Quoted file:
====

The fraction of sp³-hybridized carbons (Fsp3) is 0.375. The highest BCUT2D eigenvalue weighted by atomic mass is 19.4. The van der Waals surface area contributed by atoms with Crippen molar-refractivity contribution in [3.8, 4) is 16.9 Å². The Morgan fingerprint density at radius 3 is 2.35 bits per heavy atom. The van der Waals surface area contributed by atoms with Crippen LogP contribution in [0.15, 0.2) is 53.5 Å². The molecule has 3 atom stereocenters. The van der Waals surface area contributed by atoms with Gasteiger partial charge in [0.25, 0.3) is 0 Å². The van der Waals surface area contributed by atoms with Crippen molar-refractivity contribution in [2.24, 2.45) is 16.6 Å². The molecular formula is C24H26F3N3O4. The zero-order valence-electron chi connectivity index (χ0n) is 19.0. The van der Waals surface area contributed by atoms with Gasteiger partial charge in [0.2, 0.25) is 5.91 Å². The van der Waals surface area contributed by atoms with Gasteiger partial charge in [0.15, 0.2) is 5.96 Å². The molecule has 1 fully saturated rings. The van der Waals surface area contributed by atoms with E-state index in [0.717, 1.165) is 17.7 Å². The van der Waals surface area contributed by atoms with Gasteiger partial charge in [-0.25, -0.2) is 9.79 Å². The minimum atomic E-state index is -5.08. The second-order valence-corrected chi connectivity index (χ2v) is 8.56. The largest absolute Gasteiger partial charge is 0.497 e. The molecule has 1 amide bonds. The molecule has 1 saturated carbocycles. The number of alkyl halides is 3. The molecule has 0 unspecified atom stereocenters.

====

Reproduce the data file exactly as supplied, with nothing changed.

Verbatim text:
The fraction of sp³-hybridized carbons (Fsp3) is 0.375. The highest BCUT2D eigenvalue weighted by atomic mass is 19.4. The van der Waals surface area contributed by atoms with Crippen molar-refractivity contribution in [3.8, 4) is 16.9 Å². The Morgan fingerprint density at radius 3 is 2.35 bits per heavy atom. The van der Waals surface area contributed by atoms with Crippen LogP contribution in [0.15, 0.2) is 53.5 Å². The molecule has 3 atom stereocenters. The van der Waals surface area contributed by atoms with Gasteiger partial charge in [0.25, 0.3) is 0 Å². The van der Waals surface area contributed by atoms with Crippen molar-refractivity contribution in [2.24, 2.45) is 16.6 Å². The molecular formula is C24H26F3N3O4. The zero-order valence-electron chi connectivity index (χ0n) is 19.0. The van der Waals surface area contributed by atoms with Gasteiger partial charge in [0.2, 0.25) is 5.91 Å². The van der Waals surface area contributed by atoms with Gasteiger partial charge in [0.15, 0.2) is 5.96 Å². The molecule has 1 fully saturated rings. The van der Waals surface area contributed by atoms with E-state index in [0.717, 1.165) is 17.7 Å². The van der Waals surface area contributed by atoms with Gasteiger partial charge in [-0.25, -0.2) is 9.79 Å². The minimum atomic E-state index is -5.08. The second-order valence-corrected chi connectivity index (χ2v) is 8.56. The largest absolute Gasteiger partial charge is 0.497 e. The molecule has 1 amide bonds. The molecule has 1 saturated carbocycles. The number of alkyl halides is 3. The molecule has 0 unspecified atom stereocenters.